Seven years ago today, May 3, 2009, my best friend died. Fuzzy Thompson and I were roommates at Clemson. We were roommates after Clemson. After Sally and I were married, he ate more meals at our house than I can count. He was in our wedding. I spoke at his funeral.

Fuzzy spent Christmases with my family and went on vacation with us. We lived on the same side of town in Columbia, South Carolina, where his Orange Volkswagen Beetle with the “Fuzzy” license plate was ubiquitous. He threw at least three Big Parties annually—one during the Christmas season, one for the Super Bowl, and an end-of-school outdoor extravaganza known as the Porch Party. We had our last Porch Party after Fuzzy’s funeral. Actually, it was an important aspect of Fuzzy’s funeral.

I keep thinking I will write something longer, something funnier, something more substantial about Fuzzy sooner or later, but it hasn’t happened yet. I’m not sure why.

I’ve missed him even in New Hampshire. Memories there, too. He and I took a trip to New England one year at the peak of the fall leaf season. Sally taught school and didn’t take time off for all the destinations I wanted to see. So Fuzzy and I traveled together. We ooh-ed and ahh-ed at the beauty of the colorful mountainsides, then we’d argue about directions—turn right or left?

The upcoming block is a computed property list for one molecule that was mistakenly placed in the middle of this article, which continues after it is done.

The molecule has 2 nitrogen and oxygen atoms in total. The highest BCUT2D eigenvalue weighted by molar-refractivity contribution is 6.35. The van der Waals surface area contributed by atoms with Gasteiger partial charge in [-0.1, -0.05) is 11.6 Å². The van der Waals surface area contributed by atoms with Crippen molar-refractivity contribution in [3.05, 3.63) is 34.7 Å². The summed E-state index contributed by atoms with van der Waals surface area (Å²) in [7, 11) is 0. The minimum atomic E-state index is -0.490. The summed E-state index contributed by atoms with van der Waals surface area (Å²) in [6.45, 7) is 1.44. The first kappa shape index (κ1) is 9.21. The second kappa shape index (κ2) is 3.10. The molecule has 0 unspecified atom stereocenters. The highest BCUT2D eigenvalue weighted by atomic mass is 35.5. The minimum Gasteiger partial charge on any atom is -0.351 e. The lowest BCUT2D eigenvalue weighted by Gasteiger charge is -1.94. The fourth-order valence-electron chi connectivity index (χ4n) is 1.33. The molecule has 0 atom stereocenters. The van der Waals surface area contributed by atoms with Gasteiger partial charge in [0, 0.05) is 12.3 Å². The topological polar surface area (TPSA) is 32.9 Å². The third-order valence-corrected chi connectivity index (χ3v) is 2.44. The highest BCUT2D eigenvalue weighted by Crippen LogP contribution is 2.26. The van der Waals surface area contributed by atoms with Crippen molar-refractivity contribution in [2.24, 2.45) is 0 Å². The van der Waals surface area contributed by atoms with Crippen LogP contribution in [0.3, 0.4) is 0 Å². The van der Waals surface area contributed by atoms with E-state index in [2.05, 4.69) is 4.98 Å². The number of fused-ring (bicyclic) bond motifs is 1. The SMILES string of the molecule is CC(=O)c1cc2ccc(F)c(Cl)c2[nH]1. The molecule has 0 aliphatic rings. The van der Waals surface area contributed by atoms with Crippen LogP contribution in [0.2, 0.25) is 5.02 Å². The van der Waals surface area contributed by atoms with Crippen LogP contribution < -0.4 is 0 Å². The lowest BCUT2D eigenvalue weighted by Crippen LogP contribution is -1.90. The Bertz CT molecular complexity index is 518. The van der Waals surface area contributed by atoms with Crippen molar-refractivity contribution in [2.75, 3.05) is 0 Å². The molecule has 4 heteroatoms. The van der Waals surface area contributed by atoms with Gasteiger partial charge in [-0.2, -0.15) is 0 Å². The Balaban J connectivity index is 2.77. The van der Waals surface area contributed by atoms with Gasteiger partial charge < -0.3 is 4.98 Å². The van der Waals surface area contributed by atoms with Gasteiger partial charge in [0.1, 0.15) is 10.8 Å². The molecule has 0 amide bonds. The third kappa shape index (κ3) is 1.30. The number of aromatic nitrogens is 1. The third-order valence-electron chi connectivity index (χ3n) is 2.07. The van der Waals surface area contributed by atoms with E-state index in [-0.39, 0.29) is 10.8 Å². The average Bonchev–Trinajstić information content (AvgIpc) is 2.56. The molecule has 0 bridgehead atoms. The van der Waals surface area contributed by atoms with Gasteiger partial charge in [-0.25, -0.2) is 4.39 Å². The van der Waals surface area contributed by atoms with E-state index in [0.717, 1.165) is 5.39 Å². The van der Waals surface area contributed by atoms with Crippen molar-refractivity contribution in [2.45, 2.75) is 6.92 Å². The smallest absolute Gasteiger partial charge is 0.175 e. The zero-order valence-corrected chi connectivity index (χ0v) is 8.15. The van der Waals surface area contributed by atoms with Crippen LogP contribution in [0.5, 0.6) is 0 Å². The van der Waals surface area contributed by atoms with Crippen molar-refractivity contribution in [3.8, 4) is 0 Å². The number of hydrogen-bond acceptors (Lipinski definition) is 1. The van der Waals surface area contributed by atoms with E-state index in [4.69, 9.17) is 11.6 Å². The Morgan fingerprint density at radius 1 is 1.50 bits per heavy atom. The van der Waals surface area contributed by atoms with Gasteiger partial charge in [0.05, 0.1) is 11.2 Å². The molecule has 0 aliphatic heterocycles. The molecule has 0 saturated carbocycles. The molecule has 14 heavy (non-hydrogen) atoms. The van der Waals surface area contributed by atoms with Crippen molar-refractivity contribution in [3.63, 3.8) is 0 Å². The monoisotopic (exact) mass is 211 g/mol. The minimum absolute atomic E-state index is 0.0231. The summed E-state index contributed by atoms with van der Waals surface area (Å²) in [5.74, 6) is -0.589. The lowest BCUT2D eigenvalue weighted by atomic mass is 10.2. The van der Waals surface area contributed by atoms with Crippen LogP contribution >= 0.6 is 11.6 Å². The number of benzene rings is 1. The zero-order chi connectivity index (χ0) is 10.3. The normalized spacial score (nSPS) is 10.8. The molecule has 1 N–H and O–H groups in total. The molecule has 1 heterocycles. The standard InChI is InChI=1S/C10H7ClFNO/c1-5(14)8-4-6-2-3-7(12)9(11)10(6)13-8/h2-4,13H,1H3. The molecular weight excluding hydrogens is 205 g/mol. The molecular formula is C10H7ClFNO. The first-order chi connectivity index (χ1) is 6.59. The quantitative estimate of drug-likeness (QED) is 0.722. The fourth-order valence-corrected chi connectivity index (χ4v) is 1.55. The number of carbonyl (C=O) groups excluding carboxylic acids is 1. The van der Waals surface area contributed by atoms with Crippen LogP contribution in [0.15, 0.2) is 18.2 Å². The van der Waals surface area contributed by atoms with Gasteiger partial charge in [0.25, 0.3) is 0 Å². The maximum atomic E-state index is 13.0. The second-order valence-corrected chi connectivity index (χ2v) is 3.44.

Fuzzy would have enjoyed many of my New England experiences this winter—especially the fine dining. Of course, he would have complained endlessly about other things. That, too, was part of his charm.

We traveled lots of miles together, literally and figuratively. Fuzzy went with my family to England, Scotland, and Wales one summer. We stayed six weeks, driving from London to Yorkshire to the Isle of Mull in Scotland and back again. When I wasn’t getting on Fuzzy’s nerves, my daughters were. Once, we stopped at a small museum in Wales and Fuzzy didn’t come inside with us. When we got back to the car, we realized we had locked him in. Apparently you can do that in English vehicles.